Managing general tenancies in Queensland
Managing general tenancies in Queensland
Managing general tenancies in Queensland The Residential Tenancies Authority (RTA) is the Queensland Government statutory body that administers the Residential Tenancies and Rooming Accommodation Act 2008 (the Act). The RTA provides tenancy information, bond management, dispute resolution, investigation, policy and education services. You must »» ensure the property is vacant, clean and in good repair at the start of the tenancy »» respect the rights of the tenant to quiet enjoyment of the property »» comply with all health and safety laws »» keep the property in a good state of repair »» provide reasonable security with locks in good working order and supply keys for each lock »» pay all charges, levies, premiums, rates and taxes for the property and cover the costs of preparing the tenancy agreement »» reimburse the tenant for money spent on emergency repairs (conditions apply) »» lodge all bond money with the RTA The tenant must »» pay the rent on time »» keep the property clean and undamaged and leave it in the same condition it was in when they moved in (fair wear and tear excepted) »» keep to the terms of the tenancy agreement »» respect their neighbours’ right to peace and quiet This information is for general guidance only. It is not legal advice. The RTA cannot guarantee the accuracy or completeness of the information provided. For more information refer to Residential Tenancies and Rooming Accommodation Act 2008.
Managing general tenancies in Queensland  The Residential Tenancies Authority  RTA  is the Queensland Government statutory...
Contents Before a tenancy.........................................2 Emergency repairs . .....................................13 When an agent acts on your behalf ...............2 Fixtures and inclusions ................................13 Clear communication . ...................................2 Breaches .....................................................14 Advertising the property for rent . ...................2 Notice periods .............................................15 Fees and charges . ........................................2 Selling a tenanted property ..........................16 Key deposits .................................................2 Re-letting a tenanted property .....................16 Holding deposits ...........................................3 Continuing a tenancy . .................................16 Before you rent out a property .......................3 Smoke alarms ...............................................3 Electrical safety switches ...............................4 Discrimination . ..............................................4 Water charging ..............................................4 Ending a tenancy.......................................17 Notice to leave ............................................18 Notice of intention to leave ..........................19 Breaking the tenancy agreement .................19 Abandoned property ...................................19 Starting a tenancy.......................................5 Exit condition report ....................................20 Documents you will need to give the tenant . .5 Refunding the bond . ...................................20 Tenancy agreement .......................................5 Goods and documents left behind . .............21 Types of share households ............................6 Disputes ......................................................21 Unapproved occupants .................................6 Urgent applications to QCAT .......................22 Entry condition report ....................................6 Retaliatory eviction ......................................22 Rental bond . .................................................6 Warrant of possession .................................22 Rent ..............................................................8 After a tenancy..........................................23 During a tenancy.......................................11 Keeping records ..........................................23 Entry ...........................................................11 Tenancy databases . ....................................23 Maintenance and routine repairs . ................13 1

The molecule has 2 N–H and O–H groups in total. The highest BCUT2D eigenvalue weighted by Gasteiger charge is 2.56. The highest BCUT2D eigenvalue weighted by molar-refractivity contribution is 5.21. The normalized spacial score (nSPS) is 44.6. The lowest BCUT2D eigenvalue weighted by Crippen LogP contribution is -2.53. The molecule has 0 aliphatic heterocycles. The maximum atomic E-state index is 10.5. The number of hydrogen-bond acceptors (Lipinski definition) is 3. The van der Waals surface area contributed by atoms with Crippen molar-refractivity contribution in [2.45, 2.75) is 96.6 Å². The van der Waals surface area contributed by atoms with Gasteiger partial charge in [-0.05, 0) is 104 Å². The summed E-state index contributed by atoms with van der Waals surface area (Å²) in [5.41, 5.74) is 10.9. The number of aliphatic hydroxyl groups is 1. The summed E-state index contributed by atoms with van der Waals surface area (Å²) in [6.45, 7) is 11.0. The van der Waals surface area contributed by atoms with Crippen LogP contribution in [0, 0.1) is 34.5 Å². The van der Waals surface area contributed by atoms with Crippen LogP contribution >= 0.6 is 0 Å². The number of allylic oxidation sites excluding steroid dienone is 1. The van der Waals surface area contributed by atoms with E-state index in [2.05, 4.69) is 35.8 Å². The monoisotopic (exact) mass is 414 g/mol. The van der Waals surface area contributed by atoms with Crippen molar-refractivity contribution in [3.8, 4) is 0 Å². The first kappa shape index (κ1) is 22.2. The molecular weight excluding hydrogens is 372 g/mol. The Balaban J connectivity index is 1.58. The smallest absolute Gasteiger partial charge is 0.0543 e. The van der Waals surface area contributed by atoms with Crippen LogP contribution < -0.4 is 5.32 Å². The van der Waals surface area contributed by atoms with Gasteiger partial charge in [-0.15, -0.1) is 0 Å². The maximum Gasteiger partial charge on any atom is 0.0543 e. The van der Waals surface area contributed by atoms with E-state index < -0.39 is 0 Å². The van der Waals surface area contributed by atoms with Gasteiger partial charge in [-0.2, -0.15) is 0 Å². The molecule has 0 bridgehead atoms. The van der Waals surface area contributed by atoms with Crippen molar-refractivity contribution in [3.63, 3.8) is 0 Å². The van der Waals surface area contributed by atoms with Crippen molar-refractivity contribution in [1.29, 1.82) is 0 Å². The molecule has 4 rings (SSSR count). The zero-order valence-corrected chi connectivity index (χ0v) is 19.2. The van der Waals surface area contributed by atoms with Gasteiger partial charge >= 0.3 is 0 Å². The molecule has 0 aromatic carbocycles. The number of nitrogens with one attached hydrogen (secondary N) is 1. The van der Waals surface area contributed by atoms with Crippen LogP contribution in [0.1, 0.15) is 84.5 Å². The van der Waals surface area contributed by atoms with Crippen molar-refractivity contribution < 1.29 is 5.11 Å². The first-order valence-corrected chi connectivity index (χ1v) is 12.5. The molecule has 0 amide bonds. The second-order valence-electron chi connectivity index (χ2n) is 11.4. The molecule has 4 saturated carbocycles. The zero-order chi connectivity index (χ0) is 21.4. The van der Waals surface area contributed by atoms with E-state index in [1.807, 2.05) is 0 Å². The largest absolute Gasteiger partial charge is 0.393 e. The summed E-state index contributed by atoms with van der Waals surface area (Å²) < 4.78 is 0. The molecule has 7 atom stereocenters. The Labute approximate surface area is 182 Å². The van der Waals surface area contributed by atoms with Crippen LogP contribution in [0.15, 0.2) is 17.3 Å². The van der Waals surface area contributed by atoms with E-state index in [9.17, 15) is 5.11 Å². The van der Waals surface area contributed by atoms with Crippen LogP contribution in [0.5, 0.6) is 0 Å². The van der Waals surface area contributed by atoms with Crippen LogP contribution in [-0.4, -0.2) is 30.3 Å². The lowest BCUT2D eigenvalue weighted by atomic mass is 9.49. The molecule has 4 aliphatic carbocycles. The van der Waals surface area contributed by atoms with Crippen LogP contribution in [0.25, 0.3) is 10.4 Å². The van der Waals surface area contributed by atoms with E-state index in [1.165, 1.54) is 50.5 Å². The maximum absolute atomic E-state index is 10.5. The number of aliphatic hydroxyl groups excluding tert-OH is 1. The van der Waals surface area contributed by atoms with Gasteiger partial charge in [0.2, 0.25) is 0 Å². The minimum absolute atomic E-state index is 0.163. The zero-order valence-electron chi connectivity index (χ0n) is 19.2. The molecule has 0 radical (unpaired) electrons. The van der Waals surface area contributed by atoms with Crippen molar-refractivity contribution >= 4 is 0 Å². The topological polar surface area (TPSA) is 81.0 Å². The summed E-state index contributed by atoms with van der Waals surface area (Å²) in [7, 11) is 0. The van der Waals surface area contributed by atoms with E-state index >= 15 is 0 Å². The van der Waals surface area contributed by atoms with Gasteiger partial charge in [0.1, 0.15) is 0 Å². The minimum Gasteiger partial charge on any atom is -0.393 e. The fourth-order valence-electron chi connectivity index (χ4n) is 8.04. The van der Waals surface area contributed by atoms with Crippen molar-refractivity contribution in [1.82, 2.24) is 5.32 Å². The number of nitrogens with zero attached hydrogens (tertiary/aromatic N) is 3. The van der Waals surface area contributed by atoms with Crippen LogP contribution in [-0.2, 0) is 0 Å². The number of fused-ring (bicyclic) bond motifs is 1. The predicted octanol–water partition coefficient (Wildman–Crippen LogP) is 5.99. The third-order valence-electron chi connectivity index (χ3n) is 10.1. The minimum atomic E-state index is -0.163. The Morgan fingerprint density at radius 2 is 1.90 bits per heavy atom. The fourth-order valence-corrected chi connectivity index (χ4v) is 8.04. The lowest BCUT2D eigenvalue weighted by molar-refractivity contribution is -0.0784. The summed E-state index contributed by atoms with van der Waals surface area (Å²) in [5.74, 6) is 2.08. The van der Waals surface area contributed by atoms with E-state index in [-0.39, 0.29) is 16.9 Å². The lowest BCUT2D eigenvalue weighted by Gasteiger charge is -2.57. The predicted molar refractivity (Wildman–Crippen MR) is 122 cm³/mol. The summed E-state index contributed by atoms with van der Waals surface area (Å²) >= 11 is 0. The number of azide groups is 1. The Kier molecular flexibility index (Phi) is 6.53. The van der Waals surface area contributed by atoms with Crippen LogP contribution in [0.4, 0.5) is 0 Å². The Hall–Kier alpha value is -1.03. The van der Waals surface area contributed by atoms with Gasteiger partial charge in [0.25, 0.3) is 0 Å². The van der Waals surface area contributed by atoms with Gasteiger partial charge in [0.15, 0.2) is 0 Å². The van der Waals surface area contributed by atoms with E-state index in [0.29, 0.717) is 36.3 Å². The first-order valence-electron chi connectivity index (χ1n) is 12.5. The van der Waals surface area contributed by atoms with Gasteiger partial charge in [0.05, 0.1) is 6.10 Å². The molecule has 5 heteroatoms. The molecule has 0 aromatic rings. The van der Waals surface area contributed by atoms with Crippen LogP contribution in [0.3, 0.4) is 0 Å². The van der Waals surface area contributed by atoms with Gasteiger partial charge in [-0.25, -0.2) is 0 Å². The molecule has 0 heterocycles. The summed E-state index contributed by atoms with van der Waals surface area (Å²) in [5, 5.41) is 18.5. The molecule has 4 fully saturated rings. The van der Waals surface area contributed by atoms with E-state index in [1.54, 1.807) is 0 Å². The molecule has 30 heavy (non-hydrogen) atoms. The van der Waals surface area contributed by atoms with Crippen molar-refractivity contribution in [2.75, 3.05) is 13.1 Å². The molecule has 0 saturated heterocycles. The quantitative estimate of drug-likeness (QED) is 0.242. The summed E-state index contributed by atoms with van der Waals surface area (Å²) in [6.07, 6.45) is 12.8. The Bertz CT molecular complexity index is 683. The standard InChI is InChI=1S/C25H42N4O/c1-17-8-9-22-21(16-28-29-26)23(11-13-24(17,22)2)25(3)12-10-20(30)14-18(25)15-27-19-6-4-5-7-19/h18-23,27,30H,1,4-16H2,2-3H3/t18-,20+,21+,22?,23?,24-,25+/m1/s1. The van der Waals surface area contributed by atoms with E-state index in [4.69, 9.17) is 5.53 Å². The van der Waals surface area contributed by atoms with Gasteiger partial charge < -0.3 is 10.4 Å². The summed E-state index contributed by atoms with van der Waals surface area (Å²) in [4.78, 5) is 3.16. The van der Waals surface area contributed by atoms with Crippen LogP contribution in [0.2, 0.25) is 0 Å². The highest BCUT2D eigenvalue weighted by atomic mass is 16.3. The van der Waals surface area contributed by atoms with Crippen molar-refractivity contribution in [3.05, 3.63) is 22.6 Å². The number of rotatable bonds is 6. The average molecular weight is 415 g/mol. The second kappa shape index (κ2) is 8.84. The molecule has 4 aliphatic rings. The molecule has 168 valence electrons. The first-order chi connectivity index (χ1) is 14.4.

Contents Before a tenancy.........................................2  Emergency repairs . ....................................